30 Days to a Greener Diet - Day 19
The slow food movement promotes pleasure: the simple art of slowing down to enjoy food and the company youre dining with. But the movement is also concerned with meals consisting of real food that is healthy for you, for the environment, and for the farmer who grew it. Slow food means moving away from bland, homogenous, industrialized food products and toward native, diverse ingredients grown and prepared in a clean and healthy way.
So many of us rely on cheap fast food, which is inevitably laden with preservatives, additives, fat, salt and high-fructose corn syrup. Food that tastes the same whether youre in New York City, Berlin, or Tokyo. And we eat it at our desks and in our cars.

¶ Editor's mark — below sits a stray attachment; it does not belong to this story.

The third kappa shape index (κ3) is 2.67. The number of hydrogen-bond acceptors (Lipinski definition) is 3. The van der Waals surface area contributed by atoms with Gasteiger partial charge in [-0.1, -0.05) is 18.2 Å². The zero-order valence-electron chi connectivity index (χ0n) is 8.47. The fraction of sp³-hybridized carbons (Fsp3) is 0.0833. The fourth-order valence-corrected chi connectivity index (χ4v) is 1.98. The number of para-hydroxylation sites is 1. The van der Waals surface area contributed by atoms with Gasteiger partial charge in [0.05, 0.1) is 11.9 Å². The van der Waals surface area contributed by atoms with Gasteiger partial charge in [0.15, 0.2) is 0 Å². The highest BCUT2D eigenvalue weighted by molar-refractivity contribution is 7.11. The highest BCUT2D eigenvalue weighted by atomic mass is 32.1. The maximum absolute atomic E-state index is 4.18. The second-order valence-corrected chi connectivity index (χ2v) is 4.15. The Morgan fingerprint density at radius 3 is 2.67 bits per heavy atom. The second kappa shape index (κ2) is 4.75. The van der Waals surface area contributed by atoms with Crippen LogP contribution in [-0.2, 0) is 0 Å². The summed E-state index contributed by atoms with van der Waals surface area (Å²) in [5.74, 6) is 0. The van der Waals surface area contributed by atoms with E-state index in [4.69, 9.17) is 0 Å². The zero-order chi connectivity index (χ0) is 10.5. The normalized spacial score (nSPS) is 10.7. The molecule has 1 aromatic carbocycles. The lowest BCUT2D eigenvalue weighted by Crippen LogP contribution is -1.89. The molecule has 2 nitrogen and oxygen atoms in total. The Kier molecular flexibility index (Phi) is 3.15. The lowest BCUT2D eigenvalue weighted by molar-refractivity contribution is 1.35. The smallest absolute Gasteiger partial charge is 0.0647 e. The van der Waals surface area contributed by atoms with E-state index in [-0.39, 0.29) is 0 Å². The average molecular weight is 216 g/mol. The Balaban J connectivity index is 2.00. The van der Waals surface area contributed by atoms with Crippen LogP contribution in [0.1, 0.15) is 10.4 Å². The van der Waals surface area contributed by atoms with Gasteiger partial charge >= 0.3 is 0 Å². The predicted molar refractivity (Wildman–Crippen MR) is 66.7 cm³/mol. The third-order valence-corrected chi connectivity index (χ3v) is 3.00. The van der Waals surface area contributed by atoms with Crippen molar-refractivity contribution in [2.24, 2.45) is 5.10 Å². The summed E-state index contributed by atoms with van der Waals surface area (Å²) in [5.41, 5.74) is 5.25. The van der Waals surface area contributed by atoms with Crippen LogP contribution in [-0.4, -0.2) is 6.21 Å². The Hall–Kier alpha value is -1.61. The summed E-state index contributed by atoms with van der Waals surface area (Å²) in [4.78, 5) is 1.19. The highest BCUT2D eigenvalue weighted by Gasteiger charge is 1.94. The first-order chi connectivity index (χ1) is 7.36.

Slow food advocates say the fast way of life chips away at a communitys cultural identity and food heritage. We no longer care about who is growing our food, how bland it is or how our food choices affect the rest of the world.
Support the movement by planning one slow food meal for a friend or your family this week. Shop at a farmers' market, ask questions about where your food came from or how it was grown and learn about your local food history. If the task of preparing everything yourself is daunting, plan a slow-food potluck, or a slow food cocktail hour (think artisanal cheeses and meats, locally baked breads, regional wines).
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